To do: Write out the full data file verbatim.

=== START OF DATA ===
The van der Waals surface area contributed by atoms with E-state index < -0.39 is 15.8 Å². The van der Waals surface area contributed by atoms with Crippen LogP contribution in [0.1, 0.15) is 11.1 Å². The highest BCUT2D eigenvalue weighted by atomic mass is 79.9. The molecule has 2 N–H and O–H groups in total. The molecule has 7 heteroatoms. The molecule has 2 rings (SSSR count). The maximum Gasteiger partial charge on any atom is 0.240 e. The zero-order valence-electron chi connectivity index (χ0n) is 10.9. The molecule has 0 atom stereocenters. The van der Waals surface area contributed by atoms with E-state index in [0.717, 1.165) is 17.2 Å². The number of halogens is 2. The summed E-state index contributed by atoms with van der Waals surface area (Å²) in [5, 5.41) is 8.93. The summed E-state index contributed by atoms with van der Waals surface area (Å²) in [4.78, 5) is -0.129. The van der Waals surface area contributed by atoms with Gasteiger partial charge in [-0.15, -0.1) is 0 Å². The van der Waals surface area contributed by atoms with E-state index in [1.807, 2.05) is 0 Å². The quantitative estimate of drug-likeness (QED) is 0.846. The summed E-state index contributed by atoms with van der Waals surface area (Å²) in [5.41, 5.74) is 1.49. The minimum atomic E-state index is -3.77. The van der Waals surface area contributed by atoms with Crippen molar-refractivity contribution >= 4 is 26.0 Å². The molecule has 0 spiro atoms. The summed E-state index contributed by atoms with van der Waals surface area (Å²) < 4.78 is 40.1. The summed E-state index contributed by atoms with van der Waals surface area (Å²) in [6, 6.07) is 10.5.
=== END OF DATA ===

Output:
The van der Waals surface area contributed by atoms with E-state index < -0.39 is 15.8 Å². The van der Waals surface area contributed by atoms with Crippen LogP contribution in [0.1, 0.15) is 11.1 Å². The highest BCUT2D eigenvalue weighted by atomic mass is 79.9. The molecule has 2 N–H and O–H groups in total. The molecule has 7 heteroatoms. The molecule has 2 rings (SSSR count). The maximum Gasteiger partial charge on any atom is 0.240 e. The zero-order valence-electron chi connectivity index (χ0n) is 10.9. The molecule has 0 atom stereocenters. The van der Waals surface area contributed by atoms with E-state index in [0.717, 1.165) is 17.2 Å². The number of halogens is 2. The summed E-state index contributed by atoms with van der Waals surface area (Å²) in [5, 5.41) is 8.93. The summed E-state index contributed by atoms with van der Waals surface area (Å²) in [4.78, 5) is -0.129. The van der Waals surface area contributed by atoms with Gasteiger partial charge in [-0.15, -0.1) is 0 Å². The van der Waals surface area contributed by atoms with E-state index in [1.807, 2.05) is 0 Å². The quantitative estimate of drug-likeness (QED) is 0.846. The summed E-state index contributed by atoms with van der Waals surface area (Å²) in [5.41, 5.74) is 1.49. The minimum atomic E-state index is -3.77. The van der Waals surface area contributed by atoms with Crippen molar-refractivity contribution >= 4 is 26.0 Å². The molecule has 0 spiro atoms. The summed E-state index contributed by atoms with van der Waals surface area (Å²) < 4.78 is 40.1. The summed E-state index contributed by atoms with van der Waals surface area (Å²) in [6, 6.07) is 10.5.